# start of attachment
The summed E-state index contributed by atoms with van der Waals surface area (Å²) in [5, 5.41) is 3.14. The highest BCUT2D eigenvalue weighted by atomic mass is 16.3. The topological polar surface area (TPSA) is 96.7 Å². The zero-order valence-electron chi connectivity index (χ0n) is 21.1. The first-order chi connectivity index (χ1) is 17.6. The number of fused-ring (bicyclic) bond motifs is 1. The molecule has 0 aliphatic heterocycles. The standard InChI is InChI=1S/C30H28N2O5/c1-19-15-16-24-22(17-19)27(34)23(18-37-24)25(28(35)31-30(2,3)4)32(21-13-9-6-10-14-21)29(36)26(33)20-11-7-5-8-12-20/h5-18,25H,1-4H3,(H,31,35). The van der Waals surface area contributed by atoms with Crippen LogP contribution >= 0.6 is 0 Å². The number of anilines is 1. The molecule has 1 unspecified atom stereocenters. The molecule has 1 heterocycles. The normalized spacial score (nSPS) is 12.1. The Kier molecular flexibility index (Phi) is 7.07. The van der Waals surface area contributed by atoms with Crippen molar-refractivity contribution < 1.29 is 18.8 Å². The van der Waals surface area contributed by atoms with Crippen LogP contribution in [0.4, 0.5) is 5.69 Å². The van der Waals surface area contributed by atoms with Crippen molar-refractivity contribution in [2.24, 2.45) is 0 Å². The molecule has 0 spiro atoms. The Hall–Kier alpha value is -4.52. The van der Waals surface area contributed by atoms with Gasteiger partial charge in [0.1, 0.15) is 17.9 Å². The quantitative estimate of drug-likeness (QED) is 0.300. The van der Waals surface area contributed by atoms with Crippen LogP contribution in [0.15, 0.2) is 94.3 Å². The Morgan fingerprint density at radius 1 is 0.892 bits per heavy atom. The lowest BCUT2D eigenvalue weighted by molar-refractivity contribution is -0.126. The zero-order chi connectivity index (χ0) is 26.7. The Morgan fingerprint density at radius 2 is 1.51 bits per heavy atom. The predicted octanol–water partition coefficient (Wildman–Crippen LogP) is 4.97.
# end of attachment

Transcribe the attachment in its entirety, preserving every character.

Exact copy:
The summed E-state index contributed by atoms with van der Waals surface area (Å²) in [5, 5.41) is 3.14. The highest BCUT2D eigenvalue weighted by atomic mass is 16.3. The topological polar surface area (TPSA) is 96.7 Å². The zero-order valence-electron chi connectivity index (χ0n) is 21.1. The first-order chi connectivity index (χ1) is 17.6. The number of fused-ring (bicyclic) bond motifs is 1. The molecule has 0 aliphatic heterocycles. The standard InChI is InChI=1S/C30H28N2O5/c1-19-15-16-24-22(17-19)27(34)23(18-37-24)25(28(35)31-30(2,3)4)32(21-13-9-6-10-14-21)29(36)26(33)20-11-7-5-8-12-20/h5-18,25H,1-4H3,(H,31,35). The van der Waals surface area contributed by atoms with Crippen LogP contribution >= 0.6 is 0 Å². The number of anilines is 1. The molecule has 1 unspecified atom stereocenters. The molecule has 1 heterocycles. The normalized spacial score (nSPS) is 12.1. The Kier molecular flexibility index (Phi) is 7.07. The van der Waals surface area contributed by atoms with Crippen molar-refractivity contribution < 1.29 is 18.8 Å². The van der Waals surface area contributed by atoms with Crippen LogP contribution in [0.4, 0.5) is 5.69 Å². The van der Waals surface area contributed by atoms with Crippen molar-refractivity contribution in [2.24, 2.45) is 0 Å². The molecule has 0 spiro atoms. The Hall–Kier alpha value is -4.52. The van der Waals surface area contributed by atoms with Gasteiger partial charge in [0.1, 0.15) is 17.9 Å². The quantitative estimate of drug-likeness (QED) is 0.300. The van der Waals surface area contributed by atoms with Crippen LogP contribution in [0.15, 0.2) is 94.3 Å². The Morgan fingerprint density at radius 1 is 0.892 bits per heavy atom. The lowest BCUT2D eigenvalue weighted by molar-refractivity contribution is -0.126. The zero-order chi connectivity index (χ0) is 26.7. The Morgan fingerprint density at radius 2 is 1.51 bits per heavy atom. The predicted octanol–water partition coefficient (Wildman–Crippen LogP) is 4.97.